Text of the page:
The incentives for a deal are overwhelming on both sides.
President Trump roiled financial markets Monday with his threats to impose a new round of tariffs on China as trade talks hit an impasse. We’re about to find out if tariff brinksmanship pays off in a productive deal or ends in mutual escalation that will hurt both countries.
Mr. Trump’s unilateral tariffs have had a scattershot logic focused on the dubious measure of the U.S. trade deficit. He has picked needless fights with allies over steel and aluminum. But the one country where there is a plausible justification is China. Beijing has too often violated the global trading rules it agreed to and profits from. It steals trade secrets and intellectual property and handicaps foreign companies with punitive regulation. Chinese abuses have undermined political support for free trade in the U.S.
Marshaling a united front with allies toward Beijing would have been better, but Mr. Trump is a unilateralist and his household remedy is tariffs. There’s no denying that his border taxes on Chinese goods have prodded Beijing to negotiate, though tariffs have also imposed costs on U.S. consumers and producers, especially in agriculture. The tariffs will be destructive unless they lead to a deal that causes China to cease its predatory behavior.
Mr. Trump and Chinese President Xi Jinping both want a deal but neither wants to be seen as conceding too much. Mr. Trump needs a deal to remove the trade uncertainty that dozens of CEOs say has slowed business investment. The President’s Sunday claim on Twitter that his tariffs are one reason for the strong U.S. economy is the opposite of reality. The economy is growing despite the tariffs, and U.S. manufacturing jobs have declined this year in part because of China’s slowdown.
Mr. Trump needs a strong economy as he seeks re-election, and a good China deal would double as a foreign-policy success. With change in North Korea and Venezuela looking doubtful, a China trade agreement may be his only foreign breakthrough. It would also fulfill a major 2016 campaign promise.
Mr. Xi arguably needs a deal even more than Mr. Trump. U.S. tariffs have hurt Chinese exports but China also suffers from a domestic debt overhang and misallocation of capital. Liu He, Mr. Xi’s chief economics adviser, understands that China needs more economic liberalization. A trade deal can help rebut nationalists in Beijing who want to maintain the mercantilist status quo.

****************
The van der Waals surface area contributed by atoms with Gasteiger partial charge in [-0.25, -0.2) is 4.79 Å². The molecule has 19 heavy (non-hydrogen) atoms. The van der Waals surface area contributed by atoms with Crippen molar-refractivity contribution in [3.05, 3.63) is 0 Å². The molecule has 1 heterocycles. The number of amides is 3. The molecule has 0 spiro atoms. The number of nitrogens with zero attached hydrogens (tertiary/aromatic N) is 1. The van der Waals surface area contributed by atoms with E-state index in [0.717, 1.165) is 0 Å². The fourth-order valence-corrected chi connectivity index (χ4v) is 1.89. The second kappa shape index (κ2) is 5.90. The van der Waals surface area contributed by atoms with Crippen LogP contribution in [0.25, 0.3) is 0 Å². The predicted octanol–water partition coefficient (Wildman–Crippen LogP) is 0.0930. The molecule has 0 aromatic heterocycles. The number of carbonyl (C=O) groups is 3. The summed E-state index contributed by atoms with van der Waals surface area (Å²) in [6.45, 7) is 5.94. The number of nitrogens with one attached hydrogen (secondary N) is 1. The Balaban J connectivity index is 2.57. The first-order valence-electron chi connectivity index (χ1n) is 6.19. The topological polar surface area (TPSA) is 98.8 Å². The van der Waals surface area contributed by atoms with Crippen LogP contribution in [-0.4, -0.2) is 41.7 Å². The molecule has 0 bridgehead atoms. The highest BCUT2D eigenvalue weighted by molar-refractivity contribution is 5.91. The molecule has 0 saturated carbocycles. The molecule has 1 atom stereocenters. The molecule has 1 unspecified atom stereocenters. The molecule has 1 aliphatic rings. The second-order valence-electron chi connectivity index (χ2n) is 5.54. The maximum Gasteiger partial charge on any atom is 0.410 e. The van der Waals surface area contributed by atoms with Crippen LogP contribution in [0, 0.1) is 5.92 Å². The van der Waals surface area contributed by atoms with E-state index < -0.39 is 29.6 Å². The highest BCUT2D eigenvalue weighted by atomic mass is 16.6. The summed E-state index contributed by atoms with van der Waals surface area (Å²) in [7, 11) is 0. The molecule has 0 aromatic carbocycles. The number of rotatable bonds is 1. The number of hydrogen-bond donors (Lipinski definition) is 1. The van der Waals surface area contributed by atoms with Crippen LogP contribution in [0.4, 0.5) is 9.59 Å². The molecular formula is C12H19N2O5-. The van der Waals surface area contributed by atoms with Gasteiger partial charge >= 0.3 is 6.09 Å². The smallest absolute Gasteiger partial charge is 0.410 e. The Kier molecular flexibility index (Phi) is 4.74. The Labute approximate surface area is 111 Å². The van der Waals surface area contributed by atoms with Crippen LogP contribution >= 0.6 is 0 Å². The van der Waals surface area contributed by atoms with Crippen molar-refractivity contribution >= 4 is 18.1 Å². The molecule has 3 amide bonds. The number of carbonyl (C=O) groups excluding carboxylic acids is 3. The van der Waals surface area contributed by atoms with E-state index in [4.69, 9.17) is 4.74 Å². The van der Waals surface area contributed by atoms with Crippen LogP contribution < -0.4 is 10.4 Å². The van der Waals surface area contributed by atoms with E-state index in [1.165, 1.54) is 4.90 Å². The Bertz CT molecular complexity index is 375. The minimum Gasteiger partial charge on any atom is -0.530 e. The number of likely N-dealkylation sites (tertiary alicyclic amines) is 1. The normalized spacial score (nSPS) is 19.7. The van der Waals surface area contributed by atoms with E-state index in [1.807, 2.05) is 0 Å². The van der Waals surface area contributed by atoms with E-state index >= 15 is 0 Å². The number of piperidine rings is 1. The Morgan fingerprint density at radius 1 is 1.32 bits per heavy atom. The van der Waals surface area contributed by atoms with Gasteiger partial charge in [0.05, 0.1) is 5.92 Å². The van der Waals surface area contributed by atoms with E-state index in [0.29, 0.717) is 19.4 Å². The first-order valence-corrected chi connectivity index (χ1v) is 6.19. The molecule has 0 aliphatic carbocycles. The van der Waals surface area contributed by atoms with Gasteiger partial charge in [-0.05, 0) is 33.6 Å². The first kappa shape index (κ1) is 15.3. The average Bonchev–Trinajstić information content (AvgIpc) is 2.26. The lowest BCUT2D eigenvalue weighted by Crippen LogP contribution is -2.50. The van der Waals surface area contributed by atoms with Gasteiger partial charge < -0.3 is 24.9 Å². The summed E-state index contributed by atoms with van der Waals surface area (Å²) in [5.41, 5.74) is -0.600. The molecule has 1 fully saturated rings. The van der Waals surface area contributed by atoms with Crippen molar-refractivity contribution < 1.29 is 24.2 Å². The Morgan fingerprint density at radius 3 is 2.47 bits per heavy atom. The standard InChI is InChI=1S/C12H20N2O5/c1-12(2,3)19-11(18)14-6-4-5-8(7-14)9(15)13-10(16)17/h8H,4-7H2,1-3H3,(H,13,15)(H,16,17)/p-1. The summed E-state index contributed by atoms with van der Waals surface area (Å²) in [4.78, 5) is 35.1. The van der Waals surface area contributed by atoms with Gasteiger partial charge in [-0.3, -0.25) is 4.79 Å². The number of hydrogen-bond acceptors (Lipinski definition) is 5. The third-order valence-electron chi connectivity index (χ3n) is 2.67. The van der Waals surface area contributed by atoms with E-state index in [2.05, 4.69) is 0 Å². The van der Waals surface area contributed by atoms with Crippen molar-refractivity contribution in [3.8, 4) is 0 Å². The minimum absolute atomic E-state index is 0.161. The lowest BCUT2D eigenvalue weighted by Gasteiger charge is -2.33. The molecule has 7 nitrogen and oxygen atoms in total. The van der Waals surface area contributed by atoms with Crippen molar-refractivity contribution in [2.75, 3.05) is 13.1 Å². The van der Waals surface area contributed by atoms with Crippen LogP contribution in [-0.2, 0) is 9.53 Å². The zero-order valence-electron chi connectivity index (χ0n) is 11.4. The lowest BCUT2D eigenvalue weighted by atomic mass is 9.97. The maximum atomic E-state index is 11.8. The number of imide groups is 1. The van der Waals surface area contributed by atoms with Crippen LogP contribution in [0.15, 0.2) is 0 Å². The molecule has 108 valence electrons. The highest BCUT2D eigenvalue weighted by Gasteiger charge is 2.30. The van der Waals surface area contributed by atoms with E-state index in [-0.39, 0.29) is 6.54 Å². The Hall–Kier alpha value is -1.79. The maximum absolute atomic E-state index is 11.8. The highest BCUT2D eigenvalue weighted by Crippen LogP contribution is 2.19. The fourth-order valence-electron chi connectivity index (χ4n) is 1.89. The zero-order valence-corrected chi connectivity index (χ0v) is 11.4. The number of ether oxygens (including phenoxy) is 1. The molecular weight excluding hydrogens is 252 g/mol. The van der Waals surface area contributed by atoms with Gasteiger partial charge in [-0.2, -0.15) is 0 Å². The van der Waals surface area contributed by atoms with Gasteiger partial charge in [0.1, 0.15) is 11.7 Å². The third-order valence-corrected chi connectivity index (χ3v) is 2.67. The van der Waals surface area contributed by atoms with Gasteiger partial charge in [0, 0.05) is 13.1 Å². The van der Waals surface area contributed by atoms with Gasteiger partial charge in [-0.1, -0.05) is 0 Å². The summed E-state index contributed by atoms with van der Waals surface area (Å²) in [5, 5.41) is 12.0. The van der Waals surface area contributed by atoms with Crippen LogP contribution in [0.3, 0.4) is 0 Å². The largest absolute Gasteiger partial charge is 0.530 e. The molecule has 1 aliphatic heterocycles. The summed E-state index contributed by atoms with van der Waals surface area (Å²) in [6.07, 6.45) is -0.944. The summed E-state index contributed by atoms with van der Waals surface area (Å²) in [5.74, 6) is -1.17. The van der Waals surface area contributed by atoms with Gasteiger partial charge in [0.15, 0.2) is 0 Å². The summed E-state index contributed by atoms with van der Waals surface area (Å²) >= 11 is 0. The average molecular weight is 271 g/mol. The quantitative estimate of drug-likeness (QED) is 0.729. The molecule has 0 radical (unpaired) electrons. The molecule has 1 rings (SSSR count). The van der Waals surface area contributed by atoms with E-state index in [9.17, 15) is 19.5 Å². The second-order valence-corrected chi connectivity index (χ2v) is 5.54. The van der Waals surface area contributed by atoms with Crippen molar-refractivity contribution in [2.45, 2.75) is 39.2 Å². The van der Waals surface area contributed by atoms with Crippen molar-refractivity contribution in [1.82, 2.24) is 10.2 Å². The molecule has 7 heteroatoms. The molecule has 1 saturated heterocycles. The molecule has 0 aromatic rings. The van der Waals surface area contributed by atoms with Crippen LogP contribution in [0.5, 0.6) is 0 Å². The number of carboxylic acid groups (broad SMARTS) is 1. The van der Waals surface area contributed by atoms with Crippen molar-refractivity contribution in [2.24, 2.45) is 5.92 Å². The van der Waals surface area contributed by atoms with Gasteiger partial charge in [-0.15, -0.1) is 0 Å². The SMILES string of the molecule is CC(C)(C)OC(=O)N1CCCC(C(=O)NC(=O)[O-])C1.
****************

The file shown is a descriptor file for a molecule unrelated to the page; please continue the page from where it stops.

A collapse of the talks risks a sharper Chinese economic decline and even political instability. Mr. Xi has sold his presidency on a return to Chinese greatness, but the trade brawl is already causing some global businesses to move production from China to other countries. Mr. Xi may want to dominate the world but meantime he needs an economy that provides jobs for millions of new workers each year.
The rub of the talks is that Mr. Xi has to concede more than Mr. Trump does—without being embarrassed in the process. China already has largely free access to the U.S. market and rule of law. China’s main demand is that Mr. Trump lift his tariffs, which is reasonable if China agrees to cease its multiple trade violations. This includes protections for IP, a reduction in tariff rates toward U.S. levels, a reduction in subsidies for state-owned companies, more liberal rules for joint ventures, and an end to cyber theft.
The U.S. also wants enforcement provisions written into the agreement in case China cheats, as it often has before. This includes the right to impose tariffs without a compensating right of China to retaliate. This also seems to be one of the main sticking points.
With an eye on his re-election, Mr. Trump wants a deal that is strong enough to blunt the inevitable criticism from Democrats that he didn’t deliver enough. This would take chutzpah since Democrats have been attacking Mr. Trump’s tariffs. But Democrats like Chuck Schumer and Bernie Sanders are sore that Mr. Trump outflanked them as protectionists, and they’ll attack any deal he strikes. Mr. Trump should win that argument as long as the deal’s details are credible to trade experts and American businesses.
The Trump Administration kept up its brinksmanship on Monday, as White House trade negotiator Robert Lighthizer said China is “reneging” on its previous commitments and the new tariffs will hit on Friday. We have entered the storm before the calm if both sides can see through past the threats to their mutual trading self-interest.
The Chinese shouldn’t underestimate how much U.S. opinion has hardened toward their practices across the ideological spectrum. A deal with Mr. Trump may be the best chance the Chinese have to avoid a protectionist eruption against them in Congress.
As for Mr. Trump, repealing his tariffs in return for major Chinese policy changes is well worth the trade. He’ll have won concessions without giving up anything other than the tariffs he said he imposed only as leverage. The alternative could be ugly. China will suffer from an all-out trade war, but so will the U.S. and the Trump Presidency.
Source: The Wall Street Journal, May 6, 2019 | The Editorial Board